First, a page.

The Hispanic Society opened its doors to public in 1908 in a Beaux-Arts style building complex in New York City’s Washington Heights neighborhood and originally housed Archer Milton Huntington’s collection of art and artifacts from Spain, Portugal and Latin America, varying from textiles and paintings to incunabulum and prints; since its opening, the collection has grown. The place is known as Audubon Terrace after famed painter and naturalist John James Audubon, whose farmland was partly sited on that block. Today the site of three educational and cultural institutions, this building complex is a neighborhood gem, and the Hispanic Society a notable, yet overlooked, cultural institution in New York City.

Currently, the Dia is presenting an exhibition of almost 300 portraits depicting the Christian Roman Saint Fabiola in one of the Hispanic Society’s galleries traditionally devoted to its collection of nineteenth century paintings. According to Cooke, the portraits are rendered after one 1885 portrait attributed to the French academic painter Jean-Jacques Henner. Paintings on canvas or wood, small embroideries and other types of portraiture, all these Fabiolas have been collected by Alÿs since the early 1990s in flea markets and shops throughout the world, and, most recently, through informal bequests by his colleagues and friends. Fabiola, a collecting and installation project by Alÿs had been exhibited before, but never at this scale. The first time was in 1994 in an exhibition curated by Cuauhtemoc Medina at a now defunct independent art gallery in Mexico City called Curare Espacio Crítico para las Artes, a space affiliated with the still-published art journal of the same name. While Medina had written once before about Alÿs’ work, the 1994 exhibition was their first together — today he is arguably Alÿs’ closest collaborator.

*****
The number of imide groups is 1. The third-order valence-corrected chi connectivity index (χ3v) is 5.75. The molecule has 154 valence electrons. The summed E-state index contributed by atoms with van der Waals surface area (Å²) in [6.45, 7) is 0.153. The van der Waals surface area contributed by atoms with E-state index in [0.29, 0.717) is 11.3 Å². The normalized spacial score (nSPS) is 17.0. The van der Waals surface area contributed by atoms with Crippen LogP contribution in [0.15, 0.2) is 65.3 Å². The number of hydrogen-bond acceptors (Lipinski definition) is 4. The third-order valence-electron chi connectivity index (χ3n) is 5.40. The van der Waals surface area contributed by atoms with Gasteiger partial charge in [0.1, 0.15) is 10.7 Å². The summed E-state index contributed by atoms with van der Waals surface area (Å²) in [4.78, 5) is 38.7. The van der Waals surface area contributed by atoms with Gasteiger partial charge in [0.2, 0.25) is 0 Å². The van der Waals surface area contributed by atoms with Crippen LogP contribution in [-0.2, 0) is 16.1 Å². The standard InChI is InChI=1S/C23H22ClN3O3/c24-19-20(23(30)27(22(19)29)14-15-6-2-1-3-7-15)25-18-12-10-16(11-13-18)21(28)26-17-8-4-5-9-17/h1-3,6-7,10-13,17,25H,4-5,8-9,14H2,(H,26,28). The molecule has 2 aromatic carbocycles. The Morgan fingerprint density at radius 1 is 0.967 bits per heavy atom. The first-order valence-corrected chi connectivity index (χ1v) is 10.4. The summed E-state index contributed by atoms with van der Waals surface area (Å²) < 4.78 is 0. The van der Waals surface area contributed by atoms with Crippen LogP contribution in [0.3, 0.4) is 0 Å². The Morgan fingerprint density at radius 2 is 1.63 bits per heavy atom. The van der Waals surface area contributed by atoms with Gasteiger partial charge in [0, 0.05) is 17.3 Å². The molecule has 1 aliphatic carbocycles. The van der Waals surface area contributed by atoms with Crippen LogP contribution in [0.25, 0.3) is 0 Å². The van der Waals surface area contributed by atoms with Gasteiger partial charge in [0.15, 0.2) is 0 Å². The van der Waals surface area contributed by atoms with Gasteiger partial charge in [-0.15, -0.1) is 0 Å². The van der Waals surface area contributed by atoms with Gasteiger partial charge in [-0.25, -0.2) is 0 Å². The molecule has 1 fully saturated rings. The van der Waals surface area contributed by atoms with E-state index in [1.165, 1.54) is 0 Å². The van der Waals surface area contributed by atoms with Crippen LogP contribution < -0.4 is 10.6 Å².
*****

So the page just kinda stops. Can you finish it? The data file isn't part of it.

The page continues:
Fabiola is not the first time that Alÿs works with a collection, nor is this the first time that the artist proposes, in New York, a site other than the white cube for his work. In an earlier project in New York City, Alÿs proposed taking the art into the streets with his performance The Modern Procession (2002), commissioned by the Public Art Fund in collaboration with the Museum of Modern Art in New York. “I wanted to put art in motion. … to get away from the unavoidable hygienic, safe conditioning which the ‘white cube’ provides.” (Alÿs cited by Roselee Goldberg in Francis Alys: Marking Time in The Modern Procession, New York: Public Art Fund, 102).

Fabiola at the Hispanic Society is the second instance that Dia presents the work of Alÿs; the first time was in 1999, when it commissioned the web project The Thief. Both Fabiola and The Thief are conceptual art projects intrinsically associated to the history of painting, raising questions about source and interpretation, the original and the double, as well as about collecting, framing (as a formal and theoretical device) and display. Cooke cites a remarkable anecdote about copies and thieves, and all these other issues, in a discrete footnote in the exhibition pamphlet Fabiola published by Dia:

[…] Alÿs sent some sixty Fabiolas to an exhibition [the 2nd Biennial of Saarema] in Saaarema, Estonia, in 1997. When the works were shipped back to him, he discovered that almost thirty had been replaced with substitutes, crude versions made to simulate his “originals,” which had mysteriously disappeared en route. Wishing to conceal rather than acknowledge that they had lost or otherwise appropriates his works, the Estonian organizers seemingly hoped to fool him into believing that the substitutes—the copies they commissioned of his copies—were not fakes but works he himself had collected.

Francis Alÿs’ Fabiola will be on view at the Hispanic Society from September 20, 2007 to April 6, 2008.